Authorship, research environment, research ethics, research misconduct, responsible conduct of research courses

Yeo-Teh, N. S. L., & Tang, B. L. (2020). Research ethics courses as a vaccination against a toxic research environment or culture. Research Ethics.
Publisher (Open Access):

Copyright Dough: a game to teach, and bring discussion, about copyright licences and exceptions – UK Copyright Literacy ( | March 2020)0

Posted by Admin in on June 15, 2020

Today’s guest blog post is from Hannah Pyman who is an Information Literacy Co-ordinator at the University of Essex. Within this role, she specialises in scholarly communication and research support. Having only been in this newly developed role since September 2019, Hannah is working with her colleagues to better establish how information literacy and scholarly communication work together in practice. Copyright Dough is a clear example of this, illustrating how information literacy techniques can be used to promote a broader understanding of a complex area of scholarly communication. Hannah also graduated from the University of Sheffield in January 2020 with an MA in Library and Information Services Management.

They had us at playdough. This is a fun way to get workshop participants hand-on with copyright and applying their knowledge in a delightfully kinaesthetic activity.

While we all see copyright as a topic of great excitement(!), it’s no secret that sometimes it can be difficult to get others to see the same. My colleague Katrine Sundsbo and I therefore took it upon ourselves to develop a new game to help engage users in the joys of copyright licences and exceptions. However, we were keen to ensure that every participant still went away from the game sessions having learnt a helpful amount about the sometimes-complicated world of copyright. Our other criteria was that the game could be shared amongst the community, as open education is something we are keen to pursue. So with those criteria in mind, Copyright Dough was born.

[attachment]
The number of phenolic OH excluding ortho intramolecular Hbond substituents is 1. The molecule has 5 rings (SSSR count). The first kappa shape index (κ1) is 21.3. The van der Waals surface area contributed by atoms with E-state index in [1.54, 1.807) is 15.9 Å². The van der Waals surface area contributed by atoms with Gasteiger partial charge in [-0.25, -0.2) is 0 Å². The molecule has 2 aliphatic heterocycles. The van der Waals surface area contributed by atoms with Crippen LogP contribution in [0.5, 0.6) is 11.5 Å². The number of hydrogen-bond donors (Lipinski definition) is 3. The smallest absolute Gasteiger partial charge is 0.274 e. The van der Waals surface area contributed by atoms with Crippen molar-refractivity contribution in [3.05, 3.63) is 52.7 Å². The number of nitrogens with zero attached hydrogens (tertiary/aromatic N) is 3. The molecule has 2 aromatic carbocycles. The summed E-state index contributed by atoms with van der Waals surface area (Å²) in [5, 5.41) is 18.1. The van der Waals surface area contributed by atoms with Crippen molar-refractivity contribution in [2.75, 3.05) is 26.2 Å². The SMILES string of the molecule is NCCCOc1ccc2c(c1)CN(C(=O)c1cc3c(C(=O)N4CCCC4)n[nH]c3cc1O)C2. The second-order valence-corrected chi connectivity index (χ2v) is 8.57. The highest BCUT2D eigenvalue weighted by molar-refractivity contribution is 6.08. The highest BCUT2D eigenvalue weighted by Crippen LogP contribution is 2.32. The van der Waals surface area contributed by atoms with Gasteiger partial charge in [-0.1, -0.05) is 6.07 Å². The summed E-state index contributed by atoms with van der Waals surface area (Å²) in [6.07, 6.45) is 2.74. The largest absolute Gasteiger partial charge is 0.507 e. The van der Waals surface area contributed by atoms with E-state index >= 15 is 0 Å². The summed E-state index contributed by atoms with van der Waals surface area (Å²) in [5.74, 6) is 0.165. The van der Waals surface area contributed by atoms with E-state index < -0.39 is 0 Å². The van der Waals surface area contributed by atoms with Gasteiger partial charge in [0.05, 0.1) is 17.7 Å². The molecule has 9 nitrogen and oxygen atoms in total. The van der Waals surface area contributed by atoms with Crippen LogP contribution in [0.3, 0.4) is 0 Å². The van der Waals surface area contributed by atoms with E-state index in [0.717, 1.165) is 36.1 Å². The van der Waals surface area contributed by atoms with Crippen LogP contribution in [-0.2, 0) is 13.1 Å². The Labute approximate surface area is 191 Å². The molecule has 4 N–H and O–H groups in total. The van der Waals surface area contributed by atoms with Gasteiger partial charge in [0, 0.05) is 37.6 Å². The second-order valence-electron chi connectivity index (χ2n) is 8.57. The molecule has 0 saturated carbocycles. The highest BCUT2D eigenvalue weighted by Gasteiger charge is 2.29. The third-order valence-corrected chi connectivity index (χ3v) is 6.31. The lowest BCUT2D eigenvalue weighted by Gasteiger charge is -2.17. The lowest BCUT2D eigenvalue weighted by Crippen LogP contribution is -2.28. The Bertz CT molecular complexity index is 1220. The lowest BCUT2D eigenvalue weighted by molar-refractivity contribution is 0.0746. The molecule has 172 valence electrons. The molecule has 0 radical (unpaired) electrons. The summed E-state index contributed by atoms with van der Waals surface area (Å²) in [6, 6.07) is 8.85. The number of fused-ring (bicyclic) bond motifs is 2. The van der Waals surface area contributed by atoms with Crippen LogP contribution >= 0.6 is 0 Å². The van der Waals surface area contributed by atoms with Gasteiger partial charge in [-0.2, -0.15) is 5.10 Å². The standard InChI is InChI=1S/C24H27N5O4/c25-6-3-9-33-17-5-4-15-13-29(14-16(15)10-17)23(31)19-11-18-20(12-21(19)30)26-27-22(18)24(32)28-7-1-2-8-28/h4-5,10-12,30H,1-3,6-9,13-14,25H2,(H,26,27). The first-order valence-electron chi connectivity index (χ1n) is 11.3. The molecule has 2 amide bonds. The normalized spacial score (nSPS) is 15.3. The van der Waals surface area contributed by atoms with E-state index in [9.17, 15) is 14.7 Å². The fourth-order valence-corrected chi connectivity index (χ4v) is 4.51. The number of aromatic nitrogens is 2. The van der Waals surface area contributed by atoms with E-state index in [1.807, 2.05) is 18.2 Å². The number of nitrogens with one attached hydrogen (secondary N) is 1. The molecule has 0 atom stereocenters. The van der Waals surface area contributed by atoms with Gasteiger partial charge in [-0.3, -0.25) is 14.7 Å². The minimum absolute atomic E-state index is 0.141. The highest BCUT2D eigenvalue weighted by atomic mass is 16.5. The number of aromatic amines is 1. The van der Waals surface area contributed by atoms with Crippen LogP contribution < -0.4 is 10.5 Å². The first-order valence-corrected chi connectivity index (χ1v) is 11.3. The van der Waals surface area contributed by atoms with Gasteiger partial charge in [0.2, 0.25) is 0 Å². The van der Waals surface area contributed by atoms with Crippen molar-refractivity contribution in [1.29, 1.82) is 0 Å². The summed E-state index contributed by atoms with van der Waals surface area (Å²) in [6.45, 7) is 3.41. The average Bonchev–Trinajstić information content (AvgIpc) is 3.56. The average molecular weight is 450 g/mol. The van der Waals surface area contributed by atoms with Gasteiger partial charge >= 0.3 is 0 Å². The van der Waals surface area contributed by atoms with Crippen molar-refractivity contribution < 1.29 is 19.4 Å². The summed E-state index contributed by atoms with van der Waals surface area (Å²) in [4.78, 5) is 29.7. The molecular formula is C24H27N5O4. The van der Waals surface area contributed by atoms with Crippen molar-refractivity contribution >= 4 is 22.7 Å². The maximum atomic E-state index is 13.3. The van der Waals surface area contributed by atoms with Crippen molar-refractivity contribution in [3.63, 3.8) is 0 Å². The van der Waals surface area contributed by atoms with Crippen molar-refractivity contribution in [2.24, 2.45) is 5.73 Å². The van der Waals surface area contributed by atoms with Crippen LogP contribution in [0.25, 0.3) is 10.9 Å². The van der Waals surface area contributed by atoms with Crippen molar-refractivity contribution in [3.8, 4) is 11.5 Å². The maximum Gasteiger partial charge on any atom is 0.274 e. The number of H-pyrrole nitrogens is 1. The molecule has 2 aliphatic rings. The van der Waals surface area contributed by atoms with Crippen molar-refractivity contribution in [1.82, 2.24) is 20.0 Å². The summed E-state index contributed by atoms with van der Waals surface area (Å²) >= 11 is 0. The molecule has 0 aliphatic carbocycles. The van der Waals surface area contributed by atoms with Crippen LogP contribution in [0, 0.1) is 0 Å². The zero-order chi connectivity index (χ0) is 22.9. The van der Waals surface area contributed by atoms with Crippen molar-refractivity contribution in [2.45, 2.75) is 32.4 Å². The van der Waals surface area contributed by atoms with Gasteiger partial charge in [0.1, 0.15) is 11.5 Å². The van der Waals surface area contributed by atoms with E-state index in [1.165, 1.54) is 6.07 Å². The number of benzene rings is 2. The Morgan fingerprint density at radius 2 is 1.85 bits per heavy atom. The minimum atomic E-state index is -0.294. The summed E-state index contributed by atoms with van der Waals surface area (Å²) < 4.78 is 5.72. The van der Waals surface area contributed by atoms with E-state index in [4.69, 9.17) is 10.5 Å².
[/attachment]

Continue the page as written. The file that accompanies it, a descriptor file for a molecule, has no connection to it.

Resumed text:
What is Copyright Dough?

Copyright Dough is an interactive game that gives participants a chance to put themselves in the position of different stakeholders. Within the game, we have termed these stakeholder roles as ‘creators’, ‘researchers’, ‘teachers’, and ‘students’. Each player begins the game by being given a card with one of these roles, along with some light-hearted information about their role’s character to help inspire them later (it is safe to say that we had a great time coming up with a whole range of guilty pleasures!).

Read the rest of this discussion piece

Friday afternoon’s funny – An innovation too far?0

Posted by Admin in on May 1, 2020

Cartoon by Don Mayne
Full-size image for printing (right mouse click and save file)

Engaging professional development is essential for promoting a healthy research culture.  Drawing on innovations with regard to pedagogy is just smart, but there are techniques that work in some contexts that would be absurd with experienced researchers.